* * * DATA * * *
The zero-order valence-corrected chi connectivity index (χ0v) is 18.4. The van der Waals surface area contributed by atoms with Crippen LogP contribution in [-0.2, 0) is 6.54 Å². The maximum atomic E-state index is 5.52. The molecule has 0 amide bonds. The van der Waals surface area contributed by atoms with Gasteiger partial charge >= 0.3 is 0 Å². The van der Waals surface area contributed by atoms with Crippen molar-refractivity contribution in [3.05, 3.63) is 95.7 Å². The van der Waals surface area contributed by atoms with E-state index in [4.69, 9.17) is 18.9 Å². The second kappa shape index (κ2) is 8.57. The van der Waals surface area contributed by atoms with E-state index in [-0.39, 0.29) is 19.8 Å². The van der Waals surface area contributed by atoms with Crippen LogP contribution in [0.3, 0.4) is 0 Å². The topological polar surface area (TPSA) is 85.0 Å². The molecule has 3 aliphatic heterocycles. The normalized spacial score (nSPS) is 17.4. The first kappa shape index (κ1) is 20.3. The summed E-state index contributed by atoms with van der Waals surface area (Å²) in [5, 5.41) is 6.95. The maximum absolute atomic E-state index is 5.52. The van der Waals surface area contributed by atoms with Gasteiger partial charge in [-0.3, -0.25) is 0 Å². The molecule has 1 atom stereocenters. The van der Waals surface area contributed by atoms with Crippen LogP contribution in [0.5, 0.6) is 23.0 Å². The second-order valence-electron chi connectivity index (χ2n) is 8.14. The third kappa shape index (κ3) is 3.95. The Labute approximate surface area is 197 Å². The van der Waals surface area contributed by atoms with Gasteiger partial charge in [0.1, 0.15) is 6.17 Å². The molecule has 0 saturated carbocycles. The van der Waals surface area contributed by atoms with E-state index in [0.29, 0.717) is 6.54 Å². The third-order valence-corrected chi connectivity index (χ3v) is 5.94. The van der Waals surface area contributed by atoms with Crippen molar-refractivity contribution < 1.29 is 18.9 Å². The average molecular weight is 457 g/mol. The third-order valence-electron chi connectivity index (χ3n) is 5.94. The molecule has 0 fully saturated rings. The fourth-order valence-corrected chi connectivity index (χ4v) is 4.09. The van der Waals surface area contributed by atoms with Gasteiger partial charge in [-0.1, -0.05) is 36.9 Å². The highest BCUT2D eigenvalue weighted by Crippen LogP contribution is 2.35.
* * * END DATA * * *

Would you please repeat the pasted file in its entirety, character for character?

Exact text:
The zero-order valence-corrected chi connectivity index (χ0v) is 18.4. The van der Waals surface area contributed by atoms with Crippen LogP contribution in [-0.2, 0) is 6.54 Å². The maximum atomic E-state index is 5.52. The molecule has 0 amide bonds. The van der Waals surface area contributed by atoms with Gasteiger partial charge >= 0.3 is 0 Å². The van der Waals surface area contributed by atoms with Crippen molar-refractivity contribution in [3.05, 3.63) is 95.7 Å². The van der Waals surface area contributed by atoms with E-state index in [4.69, 9.17) is 18.9 Å². The second kappa shape index (κ2) is 8.57. The van der Waals surface area contributed by atoms with E-state index in [-0.39, 0.29) is 19.8 Å². The van der Waals surface area contributed by atoms with Crippen LogP contribution in [0.3, 0.4) is 0 Å². The topological polar surface area (TPSA) is 85.0 Å². The molecule has 3 aliphatic heterocycles. The normalized spacial score (nSPS) is 17.4. The first kappa shape index (κ1) is 20.3. The summed E-state index contributed by atoms with van der Waals surface area (Å²) in [5, 5.41) is 6.95. The maximum absolute atomic E-state index is 5.52. The van der Waals surface area contributed by atoms with Gasteiger partial charge in [-0.3, -0.25) is 0 Å². The molecule has 1 atom stereocenters. The van der Waals surface area contributed by atoms with Crippen LogP contribution in [0.5, 0.6) is 23.0 Å². The second-order valence-electron chi connectivity index (χ2n) is 8.14. The third kappa shape index (κ3) is 3.95. The Labute approximate surface area is 197 Å². The van der Waals surface area contributed by atoms with Gasteiger partial charge in [0.1, 0.15) is 6.17 Å². The molecule has 0 saturated carbocycles. The van der Waals surface area contributed by atoms with E-state index in [0.29, 0.717) is 6.54 Å². The third-order valence-corrected chi connectivity index (χ3v) is 5.94. The van der Waals surface area contributed by atoms with Crippen molar-refractivity contribution < 1.29 is 18.9 Å². The average molecular weight is 457 g/mol. The third-order valence-electron chi connectivity index (χ3n) is 5.94. The molecule has 0 fully saturated rings. The fourth-order valence-corrected chi connectivity index (χ4v) is 4.09. The van der Waals surface area contributed by atoms with Gasteiger partial charge in [-0.1, -0.05) is 36.9 Å². The highest BCUT2D eigenvalue weighted by Crippen LogP contribution is 2.35.